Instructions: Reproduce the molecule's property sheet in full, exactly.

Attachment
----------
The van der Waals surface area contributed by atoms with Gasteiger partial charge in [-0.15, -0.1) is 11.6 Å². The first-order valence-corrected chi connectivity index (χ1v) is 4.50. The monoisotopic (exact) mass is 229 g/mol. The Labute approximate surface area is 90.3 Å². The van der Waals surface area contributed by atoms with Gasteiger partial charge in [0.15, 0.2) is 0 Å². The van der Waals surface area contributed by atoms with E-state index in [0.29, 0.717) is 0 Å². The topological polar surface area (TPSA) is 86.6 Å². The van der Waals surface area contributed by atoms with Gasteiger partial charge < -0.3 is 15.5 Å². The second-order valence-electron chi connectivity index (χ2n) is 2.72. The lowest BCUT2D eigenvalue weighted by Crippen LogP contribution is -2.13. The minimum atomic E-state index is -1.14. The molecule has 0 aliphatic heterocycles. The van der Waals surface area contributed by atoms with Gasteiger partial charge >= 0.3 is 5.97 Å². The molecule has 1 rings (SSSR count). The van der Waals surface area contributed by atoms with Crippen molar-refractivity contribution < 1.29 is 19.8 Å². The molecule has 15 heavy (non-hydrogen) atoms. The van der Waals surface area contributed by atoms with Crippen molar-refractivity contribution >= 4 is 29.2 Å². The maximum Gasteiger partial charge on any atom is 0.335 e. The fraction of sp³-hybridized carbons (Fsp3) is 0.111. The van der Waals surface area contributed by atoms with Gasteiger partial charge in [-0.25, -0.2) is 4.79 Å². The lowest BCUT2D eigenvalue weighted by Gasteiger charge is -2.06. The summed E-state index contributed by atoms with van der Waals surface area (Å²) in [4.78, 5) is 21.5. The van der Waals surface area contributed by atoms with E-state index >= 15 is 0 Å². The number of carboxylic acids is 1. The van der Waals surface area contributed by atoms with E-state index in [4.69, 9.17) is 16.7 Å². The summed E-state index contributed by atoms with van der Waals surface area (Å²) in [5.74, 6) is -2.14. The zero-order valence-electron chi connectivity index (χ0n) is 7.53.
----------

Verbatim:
The van der Waals surface area contributed by atoms with Gasteiger partial charge in [-0.15, -0.1) is 11.6 Å². The first-order valence-corrected chi connectivity index (χ1v) is 4.50. The monoisotopic (exact) mass is 229 g/mol. The Labute approximate surface area is 90.3 Å². The van der Waals surface area contributed by atoms with Gasteiger partial charge in [0.15, 0.2) is 0 Å². The van der Waals surface area contributed by atoms with E-state index in [0.29, 0.717) is 0 Å². The topological polar surface area (TPSA) is 86.6 Å². The van der Waals surface area contributed by atoms with Gasteiger partial charge < -0.3 is 15.5 Å². The second-order valence-electron chi connectivity index (χ2n) is 2.72. The lowest BCUT2D eigenvalue weighted by Crippen LogP contribution is -2.13. The minimum atomic E-state index is -1.14. The molecule has 0 aliphatic heterocycles. The van der Waals surface area contributed by atoms with Gasteiger partial charge >= 0.3 is 5.97 Å². The molecule has 1 rings (SSSR count). The van der Waals surface area contributed by atoms with Crippen molar-refractivity contribution < 1.29 is 19.8 Å². The molecule has 15 heavy (non-hydrogen) atoms. The van der Waals surface area contributed by atoms with Crippen molar-refractivity contribution >= 4 is 29.2 Å². The maximum Gasteiger partial charge on any atom is 0.335 e. The fraction of sp³-hybridized carbons (Fsp3) is 0.111. The van der Waals surface area contributed by atoms with Gasteiger partial charge in [-0.25, -0.2) is 4.79 Å². The lowest BCUT2D eigenvalue weighted by Gasteiger charge is -2.06. The summed E-state index contributed by atoms with van der Waals surface area (Å²) in [4.78, 5) is 21.5. The van der Waals surface area contributed by atoms with E-state index >= 15 is 0 Å². The number of carboxylic acids is 1. The van der Waals surface area contributed by atoms with E-state index in [4.69, 9.17) is 16.7 Å². The summed E-state index contributed by atoms with van der Waals surface area (Å²) in [5.74, 6) is -2.14. The zero-order valence-electron chi connectivity index (χ0n) is 7.53.